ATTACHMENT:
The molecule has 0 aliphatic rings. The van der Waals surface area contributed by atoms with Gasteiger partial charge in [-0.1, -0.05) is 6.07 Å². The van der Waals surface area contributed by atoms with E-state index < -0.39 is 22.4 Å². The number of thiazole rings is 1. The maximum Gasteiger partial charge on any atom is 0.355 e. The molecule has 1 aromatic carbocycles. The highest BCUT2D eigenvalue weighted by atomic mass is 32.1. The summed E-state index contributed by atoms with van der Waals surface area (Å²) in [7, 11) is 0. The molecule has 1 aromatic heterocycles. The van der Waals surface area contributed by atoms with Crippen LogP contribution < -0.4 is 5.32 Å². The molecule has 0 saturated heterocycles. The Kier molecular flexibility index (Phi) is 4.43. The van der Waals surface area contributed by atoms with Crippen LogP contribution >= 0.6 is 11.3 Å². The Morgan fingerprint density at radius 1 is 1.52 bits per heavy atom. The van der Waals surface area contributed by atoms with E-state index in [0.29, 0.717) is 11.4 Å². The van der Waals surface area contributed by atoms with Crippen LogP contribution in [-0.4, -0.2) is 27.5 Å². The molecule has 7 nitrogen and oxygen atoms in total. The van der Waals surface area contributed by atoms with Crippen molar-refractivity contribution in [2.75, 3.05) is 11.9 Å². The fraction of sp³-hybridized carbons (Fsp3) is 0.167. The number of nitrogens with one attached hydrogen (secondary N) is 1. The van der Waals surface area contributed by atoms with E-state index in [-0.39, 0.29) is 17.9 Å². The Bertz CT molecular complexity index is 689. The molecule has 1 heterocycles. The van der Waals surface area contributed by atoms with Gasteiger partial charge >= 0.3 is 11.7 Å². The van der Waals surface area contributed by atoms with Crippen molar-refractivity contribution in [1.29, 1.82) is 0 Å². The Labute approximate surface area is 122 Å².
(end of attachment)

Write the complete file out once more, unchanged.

The molecule has 0 aliphatic rings. The van der Waals surface area contributed by atoms with Gasteiger partial charge in [-0.1, -0.05) is 6.07 Å². The van der Waals surface area contributed by atoms with E-state index < -0.39 is 22.4 Å². The number of thiazole rings is 1. The maximum Gasteiger partial charge on any atom is 0.355 e. The molecule has 1 aromatic carbocycles. The highest BCUT2D eigenvalue weighted by atomic mass is 32.1. The summed E-state index contributed by atoms with van der Waals surface area (Å²) in [7, 11) is 0. The molecule has 1 aromatic heterocycles. The van der Waals surface area contributed by atoms with Crippen LogP contribution < -0.4 is 5.32 Å². The molecule has 0 saturated heterocycles. The Kier molecular flexibility index (Phi) is 4.43. The van der Waals surface area contributed by atoms with Crippen LogP contribution >= 0.6 is 11.3 Å². The Morgan fingerprint density at radius 1 is 1.52 bits per heavy atom. The van der Waals surface area contributed by atoms with E-state index in [0.29, 0.717) is 11.4 Å². The van der Waals surface area contributed by atoms with Crippen LogP contribution in [-0.4, -0.2) is 27.5 Å². The molecule has 7 nitrogen and oxygen atoms in total. The van der Waals surface area contributed by atoms with Crippen molar-refractivity contribution in [2.75, 3.05) is 11.9 Å². The fraction of sp³-hybridized carbons (Fsp3) is 0.167. The number of nitrogens with one attached hydrogen (secondary N) is 1. The van der Waals surface area contributed by atoms with E-state index in [-0.39, 0.29) is 17.9 Å². The Bertz CT molecular complexity index is 689. The molecule has 1 heterocycles. The van der Waals surface area contributed by atoms with Gasteiger partial charge >= 0.3 is 11.7 Å². The van der Waals surface area contributed by atoms with Crippen molar-refractivity contribution in [1.29, 1.82) is 0 Å². The Labute approximate surface area is 122 Å².